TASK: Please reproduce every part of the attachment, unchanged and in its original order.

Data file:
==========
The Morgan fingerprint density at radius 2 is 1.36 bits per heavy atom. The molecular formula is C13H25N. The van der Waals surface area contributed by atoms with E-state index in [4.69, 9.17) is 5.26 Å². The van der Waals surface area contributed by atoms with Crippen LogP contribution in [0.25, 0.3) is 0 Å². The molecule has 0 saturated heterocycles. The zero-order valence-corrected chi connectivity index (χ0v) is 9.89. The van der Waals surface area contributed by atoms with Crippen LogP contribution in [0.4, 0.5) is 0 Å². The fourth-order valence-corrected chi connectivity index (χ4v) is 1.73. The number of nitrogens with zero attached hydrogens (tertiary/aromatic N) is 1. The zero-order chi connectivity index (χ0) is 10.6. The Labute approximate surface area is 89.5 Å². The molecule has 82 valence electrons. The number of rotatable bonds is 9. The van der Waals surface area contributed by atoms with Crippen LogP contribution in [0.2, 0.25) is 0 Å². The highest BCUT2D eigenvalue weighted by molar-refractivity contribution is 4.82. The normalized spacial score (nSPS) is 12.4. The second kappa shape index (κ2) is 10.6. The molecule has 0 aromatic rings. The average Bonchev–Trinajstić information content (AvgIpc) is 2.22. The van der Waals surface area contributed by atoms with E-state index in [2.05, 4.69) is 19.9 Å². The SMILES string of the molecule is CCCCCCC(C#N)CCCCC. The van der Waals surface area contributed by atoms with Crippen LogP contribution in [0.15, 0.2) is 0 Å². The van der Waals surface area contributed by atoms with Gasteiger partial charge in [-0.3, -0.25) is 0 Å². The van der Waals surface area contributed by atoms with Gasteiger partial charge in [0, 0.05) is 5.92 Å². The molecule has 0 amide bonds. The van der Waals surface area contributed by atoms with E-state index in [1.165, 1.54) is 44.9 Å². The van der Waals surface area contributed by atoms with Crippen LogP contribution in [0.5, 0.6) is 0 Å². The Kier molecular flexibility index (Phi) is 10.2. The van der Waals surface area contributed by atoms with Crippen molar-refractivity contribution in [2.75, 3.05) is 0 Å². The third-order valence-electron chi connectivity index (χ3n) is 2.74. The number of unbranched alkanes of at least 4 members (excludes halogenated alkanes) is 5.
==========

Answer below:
The Morgan fingerprint density at radius 2 is 1.36 bits per heavy atom. The molecular formula is C13H25N. The van der Waals surface area contributed by atoms with E-state index in [4.69, 9.17) is 5.26 Å². The van der Waals surface area contributed by atoms with Crippen LogP contribution in [0.25, 0.3) is 0 Å². The molecule has 0 saturated heterocycles. The zero-order valence-corrected chi connectivity index (χ0v) is 9.89. The van der Waals surface area contributed by atoms with Crippen LogP contribution in [0.4, 0.5) is 0 Å². The fourth-order valence-corrected chi connectivity index (χ4v) is 1.73. The number of nitrogens with zero attached hydrogens (tertiary/aromatic N) is 1. The zero-order chi connectivity index (χ0) is 10.6. The Labute approximate surface area is 89.5 Å². The molecule has 82 valence electrons. The number of rotatable bonds is 9. The van der Waals surface area contributed by atoms with Crippen LogP contribution in [0.2, 0.25) is 0 Å². The highest BCUT2D eigenvalue weighted by molar-refractivity contribution is 4.82. The normalized spacial score (nSPS) is 12.4. The second kappa shape index (κ2) is 10.6. The molecule has 0 aromatic rings. The average Bonchev–Trinajstić information content (AvgIpc) is 2.22. The van der Waals surface area contributed by atoms with E-state index in [2.05, 4.69) is 19.9 Å². The SMILES string of the molecule is CCCCCCC(C#N)CCCCC. The van der Waals surface area contributed by atoms with Crippen LogP contribution in [0.15, 0.2) is 0 Å². The van der Waals surface area contributed by atoms with Gasteiger partial charge in [-0.3, -0.25) is 0 Å². The van der Waals surface area contributed by atoms with Gasteiger partial charge in [0, 0.05) is 5.92 Å². The molecule has 0 amide bonds. The van der Waals surface area contributed by atoms with E-state index in [1.165, 1.54) is 44.9 Å². The van der Waals surface area contributed by atoms with Crippen LogP contribution in [0.5, 0.6) is 0 Å². The Kier molecular flexibility index (Phi) is 10.2. The van der Waals surface area contributed by atoms with Crippen molar-refractivity contribution in [2.75, 3.05) is 0 Å². The third-order valence-electron chi connectivity index (χ3n) is 2.74. The number of unbranched alkanes of at least 4 members (excludes halogenated alkanes) is 5.